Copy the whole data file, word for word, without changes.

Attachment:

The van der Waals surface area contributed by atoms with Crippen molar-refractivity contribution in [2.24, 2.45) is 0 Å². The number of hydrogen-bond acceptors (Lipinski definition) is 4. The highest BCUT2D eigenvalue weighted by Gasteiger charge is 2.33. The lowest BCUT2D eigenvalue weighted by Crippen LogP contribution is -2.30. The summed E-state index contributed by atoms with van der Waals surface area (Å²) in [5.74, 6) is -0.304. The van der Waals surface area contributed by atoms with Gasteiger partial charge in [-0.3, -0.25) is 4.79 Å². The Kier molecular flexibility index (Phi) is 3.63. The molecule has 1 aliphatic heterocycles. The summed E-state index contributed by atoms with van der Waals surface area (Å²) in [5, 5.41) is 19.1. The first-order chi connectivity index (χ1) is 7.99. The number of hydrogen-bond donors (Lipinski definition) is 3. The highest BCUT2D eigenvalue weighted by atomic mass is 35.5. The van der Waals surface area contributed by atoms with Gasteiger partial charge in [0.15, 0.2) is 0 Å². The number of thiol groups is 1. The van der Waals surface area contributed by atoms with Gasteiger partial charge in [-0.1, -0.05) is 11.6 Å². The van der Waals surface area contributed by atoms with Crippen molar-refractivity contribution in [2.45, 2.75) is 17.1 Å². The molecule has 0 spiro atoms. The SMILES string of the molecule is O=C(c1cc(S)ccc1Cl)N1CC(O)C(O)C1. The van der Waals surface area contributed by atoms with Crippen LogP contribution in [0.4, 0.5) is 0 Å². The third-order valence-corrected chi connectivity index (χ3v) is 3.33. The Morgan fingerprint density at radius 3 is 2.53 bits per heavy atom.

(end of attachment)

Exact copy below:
The van der Waals surface area contributed by atoms with Crippen molar-refractivity contribution in [2.24, 2.45) is 0 Å². The number of hydrogen-bond acceptors (Lipinski definition) is 4. The highest BCUT2D eigenvalue weighted by Gasteiger charge is 2.33. The lowest BCUT2D eigenvalue weighted by Crippen LogP contribution is -2.30. The summed E-state index contributed by atoms with van der Waals surface area (Å²) in [5.74, 6) is -0.304. The van der Waals surface area contributed by atoms with Gasteiger partial charge in [-0.3, -0.25) is 4.79 Å². The Kier molecular flexibility index (Phi) is 3.63. The molecule has 1 aliphatic heterocycles. The summed E-state index contributed by atoms with van der Waals surface area (Å²) in [5, 5.41) is 19.1. The first-order chi connectivity index (χ1) is 7.99. The number of hydrogen-bond donors (Lipinski definition) is 3. The highest BCUT2D eigenvalue weighted by atomic mass is 35.5. The van der Waals surface area contributed by atoms with Gasteiger partial charge in [0.15, 0.2) is 0 Å². The number of thiol groups is 1. The van der Waals surface area contributed by atoms with Gasteiger partial charge in [-0.1, -0.05) is 11.6 Å². The van der Waals surface area contributed by atoms with Crippen molar-refractivity contribution in [2.45, 2.75) is 17.1 Å². The molecule has 0 spiro atoms. The SMILES string of the molecule is O=C(c1cc(S)ccc1Cl)N1CC(O)C(O)C1. The van der Waals surface area contributed by atoms with Crippen LogP contribution in [0.4, 0.5) is 0 Å². The third-order valence-corrected chi connectivity index (χ3v) is 3.33. The Morgan fingerprint density at radius 3 is 2.53 bits per heavy atom.